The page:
English | Internship in English
L498 | 2240 | Sterrenburg
L498 2240 STERRENBURG
Internship in English
2:30p-3:45p TR (30) 1-3 CR.
TOPIC: CAREERS IN ENGLISH. THIS SECTION IS RESERVED FOR ENGLISH
“Careers in English” responds to the expressed desire of our
current English majors for a course in professional development.
Unlike disciplines that are geared toward a specific profession,
such as Journalism, Education, and Business, the English major
prepares students for a range of tasks in a variety of professions.
By the same token, the connection between the English major and the
world of work is not always apparent, especially since many of our
students have entered the major out of a love for literature. In
L498, students will have the opportunity not only to articulate the
skills they have developed in English but also to connect with the
world of work in a more practice-centered way.
The core texts for the course are a series of “Career Profiles” case
studies, which have been compiled from extensive interviews with
over one-hundred graduates of the IU Bloomington English Department
who are now employed in various professions. These case studies
include technical writer, acquisitions editor, marketing/public
relations/media relations, journalism, information technology, and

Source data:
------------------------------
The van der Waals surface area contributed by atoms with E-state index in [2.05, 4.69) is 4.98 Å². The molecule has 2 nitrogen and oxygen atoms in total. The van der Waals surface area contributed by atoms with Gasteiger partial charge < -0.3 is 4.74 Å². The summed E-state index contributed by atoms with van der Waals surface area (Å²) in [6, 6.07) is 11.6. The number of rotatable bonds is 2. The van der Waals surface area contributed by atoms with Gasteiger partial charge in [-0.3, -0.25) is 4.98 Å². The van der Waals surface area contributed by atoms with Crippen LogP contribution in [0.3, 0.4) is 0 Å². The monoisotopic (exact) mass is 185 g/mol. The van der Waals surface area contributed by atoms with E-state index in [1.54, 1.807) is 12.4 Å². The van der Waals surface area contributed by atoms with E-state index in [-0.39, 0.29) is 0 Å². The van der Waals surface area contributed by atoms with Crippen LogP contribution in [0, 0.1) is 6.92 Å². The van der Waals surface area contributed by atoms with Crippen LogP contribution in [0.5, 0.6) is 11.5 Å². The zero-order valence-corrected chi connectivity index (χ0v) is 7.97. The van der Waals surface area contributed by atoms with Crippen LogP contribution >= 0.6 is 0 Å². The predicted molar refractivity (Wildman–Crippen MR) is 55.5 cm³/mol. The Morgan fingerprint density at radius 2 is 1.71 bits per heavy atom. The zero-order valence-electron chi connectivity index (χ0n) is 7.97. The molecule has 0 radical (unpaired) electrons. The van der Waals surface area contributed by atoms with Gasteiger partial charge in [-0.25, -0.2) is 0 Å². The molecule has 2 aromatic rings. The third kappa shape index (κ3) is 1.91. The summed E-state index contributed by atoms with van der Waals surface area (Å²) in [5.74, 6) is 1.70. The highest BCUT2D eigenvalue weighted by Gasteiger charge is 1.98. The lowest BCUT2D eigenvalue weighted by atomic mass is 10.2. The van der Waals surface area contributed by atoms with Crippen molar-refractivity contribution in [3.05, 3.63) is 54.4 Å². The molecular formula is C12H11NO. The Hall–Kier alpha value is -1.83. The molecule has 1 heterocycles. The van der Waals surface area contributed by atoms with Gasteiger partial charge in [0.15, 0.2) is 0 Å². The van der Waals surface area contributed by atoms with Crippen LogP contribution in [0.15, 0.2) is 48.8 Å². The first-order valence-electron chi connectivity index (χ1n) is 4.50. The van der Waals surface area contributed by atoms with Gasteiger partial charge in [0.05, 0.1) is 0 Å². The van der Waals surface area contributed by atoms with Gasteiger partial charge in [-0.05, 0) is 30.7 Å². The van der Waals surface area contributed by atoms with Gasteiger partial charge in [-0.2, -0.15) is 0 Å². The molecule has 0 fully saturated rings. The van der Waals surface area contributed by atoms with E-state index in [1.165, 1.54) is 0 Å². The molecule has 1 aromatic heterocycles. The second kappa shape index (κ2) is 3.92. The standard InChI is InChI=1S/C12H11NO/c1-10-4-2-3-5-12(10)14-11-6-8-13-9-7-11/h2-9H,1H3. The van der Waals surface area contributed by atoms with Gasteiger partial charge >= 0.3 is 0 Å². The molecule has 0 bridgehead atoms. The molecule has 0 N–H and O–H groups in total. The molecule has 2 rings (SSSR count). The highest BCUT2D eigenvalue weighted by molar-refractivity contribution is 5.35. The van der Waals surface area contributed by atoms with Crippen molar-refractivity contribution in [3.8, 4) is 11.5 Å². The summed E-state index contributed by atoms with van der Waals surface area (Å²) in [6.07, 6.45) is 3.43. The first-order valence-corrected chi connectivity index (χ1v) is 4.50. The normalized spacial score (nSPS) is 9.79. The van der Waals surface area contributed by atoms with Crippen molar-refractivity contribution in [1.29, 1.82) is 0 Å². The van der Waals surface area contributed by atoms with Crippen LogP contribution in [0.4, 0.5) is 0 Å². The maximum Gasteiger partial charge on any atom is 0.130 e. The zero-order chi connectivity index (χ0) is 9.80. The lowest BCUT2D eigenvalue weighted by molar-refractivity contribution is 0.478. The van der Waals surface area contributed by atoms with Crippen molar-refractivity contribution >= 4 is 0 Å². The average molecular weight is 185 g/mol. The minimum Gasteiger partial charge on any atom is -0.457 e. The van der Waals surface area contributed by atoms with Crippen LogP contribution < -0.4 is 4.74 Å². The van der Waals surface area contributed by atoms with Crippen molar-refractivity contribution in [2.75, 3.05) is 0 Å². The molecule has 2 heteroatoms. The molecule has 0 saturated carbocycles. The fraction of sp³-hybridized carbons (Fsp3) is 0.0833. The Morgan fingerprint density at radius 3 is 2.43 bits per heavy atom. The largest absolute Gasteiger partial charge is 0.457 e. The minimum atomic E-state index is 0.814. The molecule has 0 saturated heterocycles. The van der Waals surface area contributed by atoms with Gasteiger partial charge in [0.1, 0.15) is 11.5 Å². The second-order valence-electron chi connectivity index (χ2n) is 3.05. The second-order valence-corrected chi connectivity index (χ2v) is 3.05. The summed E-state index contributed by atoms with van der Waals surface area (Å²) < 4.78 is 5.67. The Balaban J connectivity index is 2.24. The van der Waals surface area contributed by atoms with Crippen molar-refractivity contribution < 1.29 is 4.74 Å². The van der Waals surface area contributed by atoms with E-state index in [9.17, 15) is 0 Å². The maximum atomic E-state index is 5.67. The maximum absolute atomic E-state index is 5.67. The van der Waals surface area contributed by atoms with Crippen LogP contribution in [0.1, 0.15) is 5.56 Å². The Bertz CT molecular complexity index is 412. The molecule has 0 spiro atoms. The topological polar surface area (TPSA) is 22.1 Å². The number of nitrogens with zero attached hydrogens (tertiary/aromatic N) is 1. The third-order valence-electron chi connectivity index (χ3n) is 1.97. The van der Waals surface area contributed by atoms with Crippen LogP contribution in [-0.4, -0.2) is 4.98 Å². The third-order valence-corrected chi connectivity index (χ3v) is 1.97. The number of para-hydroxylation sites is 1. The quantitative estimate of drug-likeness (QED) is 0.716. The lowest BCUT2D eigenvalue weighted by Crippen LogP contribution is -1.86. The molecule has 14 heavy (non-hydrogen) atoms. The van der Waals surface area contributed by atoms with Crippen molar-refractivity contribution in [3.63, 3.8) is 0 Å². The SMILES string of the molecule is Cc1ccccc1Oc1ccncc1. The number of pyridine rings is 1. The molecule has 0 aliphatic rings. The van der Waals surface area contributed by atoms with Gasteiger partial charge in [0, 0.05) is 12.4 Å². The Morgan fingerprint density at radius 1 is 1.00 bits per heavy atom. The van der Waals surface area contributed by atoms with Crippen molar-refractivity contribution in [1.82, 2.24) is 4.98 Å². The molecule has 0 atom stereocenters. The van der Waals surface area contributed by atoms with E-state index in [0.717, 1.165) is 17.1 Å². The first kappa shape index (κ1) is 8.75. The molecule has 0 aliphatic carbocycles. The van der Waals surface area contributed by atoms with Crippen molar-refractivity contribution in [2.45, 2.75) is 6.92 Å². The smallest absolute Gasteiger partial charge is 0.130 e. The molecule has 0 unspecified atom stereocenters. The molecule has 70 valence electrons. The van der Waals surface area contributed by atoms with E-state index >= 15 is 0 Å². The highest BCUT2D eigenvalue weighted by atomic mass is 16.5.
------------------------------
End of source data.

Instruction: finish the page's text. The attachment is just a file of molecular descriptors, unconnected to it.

law. Each case history has tasks, investigations, and explorations
to go along with it. Students will explore some of the complexity,
problems and satisfactions, analytical and communication skills, and
routines and job emphases or changes that emerge from the case
studies. Another text for the course will be Blythe Camenson,
Careers in Writing.
The course will begin with a unit in which students seek to identify
their own potential career interests. We will then turn to the case
studies and begin analyzing them and doing some of the applied and
exploratory tasks that goes along with them. We plan to have
presentations on interviewing. Each student may possibly conduct a
phone interview with one of the former English Department graduates
who contributed to the “Career Profiles.” Students will be asked
to become more self-conscious about articulating how the analytical
and communication skills they have learned while reading, studying,
discussing, and writing about literature can transfer over into
possible career paths. A unit toward the end of the course will
focus on getting a job in which the aforementioned skills are used.
Student work in the course will include a sustained piece of writing
that analyzes one of the case studies, briefer reports, exercises,
synopses, interview summaries, and applied tasks in and beyond the
case studies. There may be some dossier development work. The
course will be graded pass/fail. Students will be expected to
attend regularly and to complete all the varied tasks for the
course. This course offers an important opportunity to encounter
and explore the stunning and exciting variety of professions that
former IUB English majors have managed to forge with
their “literary” skills. The course offers current English majors a
chance to rethink what they are learning and to ask where that array
of skills may lead them in their various futures.